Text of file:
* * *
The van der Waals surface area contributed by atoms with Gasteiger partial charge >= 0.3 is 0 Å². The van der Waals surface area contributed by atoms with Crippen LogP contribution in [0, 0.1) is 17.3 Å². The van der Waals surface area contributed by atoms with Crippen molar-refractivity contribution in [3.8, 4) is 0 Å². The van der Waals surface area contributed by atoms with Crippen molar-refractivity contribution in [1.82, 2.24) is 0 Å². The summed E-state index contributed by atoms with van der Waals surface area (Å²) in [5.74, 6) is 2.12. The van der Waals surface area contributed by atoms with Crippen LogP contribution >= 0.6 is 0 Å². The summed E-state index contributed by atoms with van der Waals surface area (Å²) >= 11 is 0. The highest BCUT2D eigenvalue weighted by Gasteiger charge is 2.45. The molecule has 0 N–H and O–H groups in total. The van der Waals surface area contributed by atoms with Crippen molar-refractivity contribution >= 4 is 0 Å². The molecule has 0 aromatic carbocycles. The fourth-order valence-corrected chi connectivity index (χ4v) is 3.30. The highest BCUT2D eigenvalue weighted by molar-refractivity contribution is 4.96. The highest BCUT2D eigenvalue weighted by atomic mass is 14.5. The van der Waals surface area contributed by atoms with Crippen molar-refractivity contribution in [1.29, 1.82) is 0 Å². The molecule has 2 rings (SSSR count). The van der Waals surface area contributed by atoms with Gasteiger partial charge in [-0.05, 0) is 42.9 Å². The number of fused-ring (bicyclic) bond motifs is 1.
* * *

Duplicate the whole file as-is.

The van der Waals surface area contributed by atoms with Gasteiger partial charge >= 0.3 is 0 Å². The van der Waals surface area contributed by atoms with Crippen LogP contribution in [0, 0.1) is 17.3 Å². The van der Waals surface area contributed by atoms with Crippen molar-refractivity contribution in [3.8, 4) is 0 Å². The van der Waals surface area contributed by atoms with Crippen molar-refractivity contribution in [1.82, 2.24) is 0 Å². The summed E-state index contributed by atoms with van der Waals surface area (Å²) in [5.74, 6) is 2.12. The van der Waals surface area contributed by atoms with Crippen LogP contribution >= 0.6 is 0 Å². The summed E-state index contributed by atoms with van der Waals surface area (Å²) >= 11 is 0. The highest BCUT2D eigenvalue weighted by Gasteiger charge is 2.45. The molecule has 0 N–H and O–H groups in total. The van der Waals surface area contributed by atoms with Crippen molar-refractivity contribution >= 4 is 0 Å². The molecule has 0 aromatic carbocycles. The fourth-order valence-corrected chi connectivity index (χ4v) is 3.30. The highest BCUT2D eigenvalue weighted by molar-refractivity contribution is 4.96. The highest BCUT2D eigenvalue weighted by atomic mass is 14.5. The van der Waals surface area contributed by atoms with Crippen molar-refractivity contribution in [1.29, 1.82) is 0 Å². The molecule has 2 rings (SSSR count). The van der Waals surface area contributed by atoms with Gasteiger partial charge in [-0.05, 0) is 42.9 Å². The number of fused-ring (bicyclic) bond motifs is 1.